The brain does not differentiate between 'real' and 'imaginary' metaphors, by the way. The mental image -- what Joseph LeDoux calls 'that most ghostly of cognitions' -- is the product of an unconscious process indistinguishable from the process that results in our perception of an external object. If you look at a scan of someone's brain while they create an internal picture of, say, their bedroom, you will apparently see activity in the same vision and recognition areas that would be activated if they were actually looking at the room.8 There is a small difference, in that more sensory neurons seem to be activated in response to outside stimuli than in response to self-generated sensory experience, which would account for the fact that internally-generated symbols -- tree, light, pillow, say -- are often fuzzier and less well defined than externally-generated symbols -- tree, light, pillow, etc.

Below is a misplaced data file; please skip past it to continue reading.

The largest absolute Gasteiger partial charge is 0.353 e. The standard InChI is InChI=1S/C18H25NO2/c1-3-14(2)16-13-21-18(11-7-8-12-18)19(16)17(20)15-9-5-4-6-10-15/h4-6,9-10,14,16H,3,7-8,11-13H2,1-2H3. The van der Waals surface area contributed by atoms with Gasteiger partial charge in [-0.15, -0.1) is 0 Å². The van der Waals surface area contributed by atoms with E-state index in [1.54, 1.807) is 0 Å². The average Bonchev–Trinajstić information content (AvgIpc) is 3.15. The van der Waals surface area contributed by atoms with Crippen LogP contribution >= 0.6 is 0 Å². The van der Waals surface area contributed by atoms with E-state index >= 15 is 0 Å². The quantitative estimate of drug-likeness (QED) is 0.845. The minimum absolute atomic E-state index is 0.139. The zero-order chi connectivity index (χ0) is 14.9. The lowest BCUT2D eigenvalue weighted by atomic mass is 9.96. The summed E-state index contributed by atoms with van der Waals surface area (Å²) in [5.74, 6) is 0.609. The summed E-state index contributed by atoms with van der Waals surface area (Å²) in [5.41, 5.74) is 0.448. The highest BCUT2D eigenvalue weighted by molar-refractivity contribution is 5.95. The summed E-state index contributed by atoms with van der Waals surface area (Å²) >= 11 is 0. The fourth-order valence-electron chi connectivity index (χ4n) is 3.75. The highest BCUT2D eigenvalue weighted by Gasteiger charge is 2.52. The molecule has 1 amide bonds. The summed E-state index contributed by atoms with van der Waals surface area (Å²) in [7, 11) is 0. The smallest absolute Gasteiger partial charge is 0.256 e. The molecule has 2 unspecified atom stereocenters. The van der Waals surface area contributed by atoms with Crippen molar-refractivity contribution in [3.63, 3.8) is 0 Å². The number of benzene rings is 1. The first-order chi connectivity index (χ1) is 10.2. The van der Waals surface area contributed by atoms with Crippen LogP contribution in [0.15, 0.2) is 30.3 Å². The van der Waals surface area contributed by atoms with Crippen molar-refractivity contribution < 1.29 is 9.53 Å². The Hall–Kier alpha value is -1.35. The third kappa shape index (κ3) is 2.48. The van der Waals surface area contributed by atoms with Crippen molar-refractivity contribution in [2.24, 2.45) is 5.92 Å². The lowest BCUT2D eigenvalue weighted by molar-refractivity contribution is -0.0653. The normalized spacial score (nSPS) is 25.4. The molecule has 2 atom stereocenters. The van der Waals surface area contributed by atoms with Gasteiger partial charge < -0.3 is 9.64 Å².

Often, but not always. Every kind of sensory experience can be generated internally and seem vivid and real. On numerous occasions I have heard clients in autogenic metaphor process describe a symbol in such evocative detail -- the springy consistency of moss, the bitter-sweet fragrance of quince, the tinkling sound of a fountain -- as if these imaginings were present. Which indeed they are. Rita Carter quotes research with hallucinatory patients which demonstrates that the voices they hear are in fact their own -- they generate speech in one part of the brain and experience it as auditory input in another part.9 It is a facility exercised to some degree and in every sense by all of us.
To summarise what happens in the moment.
The unconscious mind works like a series of primary parallel processors, constantly computing a limitless number of information inputs subsymbolically, in codes neither accessible to, nor decipherable in, consciousness. And since not all subsymbolic coding necessarily feeds into the consciousness processor, some -- even most -- subsymbolic processing will remain inaccessible to direct experience.10 See STAGE 1 of Figure 1, How Metaphor Works .